Don't expect the network of Chelsea Handler, celebrity scandals and salaciousness, however, to say anything about the role the King of Rock played in its launch. So I will.
Actually, I said it all two decades ago in a trade magazine called Cable Marketing. The May 1990 issue marked the magazine's relaunch, with a spiffy new design and editorial attitude (we later won an Ozzie Award for best mag relaunch, given by another now-defunct pub called Magazine Design & Production). And, inaugurating a new section reviewing industry marketing campaigns, the spotlight turned to E!
Why We're All Shook Up About E! Entertainment Television
Elvis teased us, but we loved it.
A launch announcement that worked.
This was originally going to be a news story about how Movietime announced its upcoming name change via a masterful Elvis Presley tease campaign to the press and major MSOs. The story was scheduled to go in our "Promotional Showcase" column, but was pulled because we couldn't get details about the campaign from the main source -- Movietime. So we decided to write this review instead.
Sheri Herman, senior vp of marketing for Movietime, feels a news story about the Elvis campaign would convey the wrong impression about the new E! Entertainment Television. We disagree. In the press release delivered to our office by one of E!'s Elvis impersonators, network president and ceo Lee Masters called E!'s attitude "fun, stylish and imaginative." And that's exactly what the Elvis campaign was all about.
The month-long tease began on Valentine's Day with delivery of red roses and a card with the message, "You're in my thoughts" and signed by Elvis. A few days later, a mailgram arrived. It read simply, "Are you ready to get all shook up?" and was again signed by you-know-how. Future mailgrams read "I hope you're as excited as I am" and "Are you lonesome tonight? I'll be with you tomorrow."
Sometime during this process, we also received a full-color postcard with Elvis' picture and the message, "And soon I'll be with you in person."
Finally, there was the phone call: Elvis himself, somehow using his song titles to tell us he'd be seeing us the next day.
And, sure enough, the next morning, we were buzzed by our hysterical receptionist, Bea. "Someone's here to see you," she managed to get out between laughs. We knew immediately who had arrived, and we scurried downstairs from our penthouse digs to meet The King.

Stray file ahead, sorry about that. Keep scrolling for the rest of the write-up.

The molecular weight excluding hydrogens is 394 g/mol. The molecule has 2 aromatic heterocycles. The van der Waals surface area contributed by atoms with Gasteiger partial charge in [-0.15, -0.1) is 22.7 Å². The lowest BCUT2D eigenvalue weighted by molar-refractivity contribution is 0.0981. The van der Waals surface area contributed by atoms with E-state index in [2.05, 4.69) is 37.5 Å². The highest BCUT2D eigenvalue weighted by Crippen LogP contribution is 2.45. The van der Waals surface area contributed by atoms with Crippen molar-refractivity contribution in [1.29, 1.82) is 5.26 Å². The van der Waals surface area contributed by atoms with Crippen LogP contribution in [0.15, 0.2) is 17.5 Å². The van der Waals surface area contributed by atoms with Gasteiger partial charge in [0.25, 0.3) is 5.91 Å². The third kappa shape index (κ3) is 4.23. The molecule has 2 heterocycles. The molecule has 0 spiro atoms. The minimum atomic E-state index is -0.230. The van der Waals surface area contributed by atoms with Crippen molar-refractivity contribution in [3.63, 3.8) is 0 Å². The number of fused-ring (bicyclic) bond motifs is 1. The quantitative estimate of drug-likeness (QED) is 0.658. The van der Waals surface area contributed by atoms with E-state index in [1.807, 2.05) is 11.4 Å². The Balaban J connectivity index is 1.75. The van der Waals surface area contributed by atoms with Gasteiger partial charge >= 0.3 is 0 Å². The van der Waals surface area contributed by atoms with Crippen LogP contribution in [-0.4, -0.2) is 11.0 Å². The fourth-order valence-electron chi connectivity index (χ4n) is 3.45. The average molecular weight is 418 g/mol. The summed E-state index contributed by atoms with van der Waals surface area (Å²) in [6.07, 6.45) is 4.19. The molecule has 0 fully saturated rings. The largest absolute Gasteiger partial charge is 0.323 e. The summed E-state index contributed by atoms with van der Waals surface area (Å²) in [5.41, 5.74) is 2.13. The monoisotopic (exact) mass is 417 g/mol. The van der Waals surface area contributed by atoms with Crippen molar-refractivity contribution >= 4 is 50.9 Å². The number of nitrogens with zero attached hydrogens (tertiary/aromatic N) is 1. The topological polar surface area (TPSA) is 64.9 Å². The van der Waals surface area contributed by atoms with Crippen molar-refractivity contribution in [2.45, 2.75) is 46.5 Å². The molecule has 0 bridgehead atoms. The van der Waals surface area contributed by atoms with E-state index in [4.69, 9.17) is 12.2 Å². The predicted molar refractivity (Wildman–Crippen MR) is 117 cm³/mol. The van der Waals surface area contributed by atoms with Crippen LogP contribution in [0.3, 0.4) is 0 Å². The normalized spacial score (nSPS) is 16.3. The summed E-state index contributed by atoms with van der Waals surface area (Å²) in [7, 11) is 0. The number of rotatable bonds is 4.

There was Elvis, in his blue jumpsuit, sequins aglittering -- accompanied by a guy in dark suit and shades who we assumed to be his combination promotion man/bodyguard/...maybe guardian angel?
Anyway, we all went into the publisher's office where, to everyone's delight, Elvis commenced to belt out -- to the tune of Heartbreak Hotel -- the story of Movietime's transition into E! No, not the Elvis network, but Entertainment Television.
Well, let me tell you. Our parent company, Jobson Publishing, puts out magazines on everything from eyeglasses to beverages to pharmaceuticals. And what do you thing the secretaries and other office help -- yes, even the ad salespeople -- were talking about for the next couple of days? Certainly not the latest lens design, wine cooler or anti-baldness drug. No, they were all abuzz about Elvis -- and full of questions about which cable network was so innovative promotion-wise.
Without Movietime/E's cooperation, we can't tell you how much this all cost, or how many Elvises were sent around, or even who came up with the idea in the first place. We do know something about effective promotion, however, And we're willing to bet Movietime/E! got its money's worth with Elvis. After all, we haven't even the foggiest memory of how HBO first announced The Comedy Channel or how MTV unveiled its plans for HA!
As this month's issue shows, Cable Marketing -- like Movietime/E! -- is itself involved in a relaunch, with our own new logo, graphics and editorial format. Part our change is to run reviews such as this, even at the risk of offending industry suppliers. Masters, in fact, could have been describing the new Cable Marketing when he called E! "vibrant, contemporary and forward-looking."
So, here's to the future, E! Continue the good work. Keep to your vision of an entertainment network, and we're sure you'll make strides. At the same time, we'll keep to our vision of a marketing magazine. But we promise, we'll try to never mention Elvis and E! in the same sentence again.
Alas, E!'s vision proved far more enduring than Cable Marketing's -- Jobson pulled the plug on us less than six months later. But somehow, that editorial encapsulated my world view on PR, marketing and journalism. Indeed, after I went into PR, I framed the article and hung it on my office wall -- until the main protagonist Sheri Herman became a client of our agency. By then, she was president of the ambitious and far-too-ahead-of-its-time (1995-97) American Cybercast, whose pioneering online video shows included the soap opera series The Spot, described here in a now-amusing clip from the syndicated series Extra:
I'm sure that E! also covered The Spot, although no clip has yet surfaced on YouTube. Because as irritating as the network may seem to those of us who take our television seriously, there's no denying that E!'s always kept up with the pulse of the public, not to mention the Kardashians.
So happy birthday E! What were you expecting? Another tongue-lashing?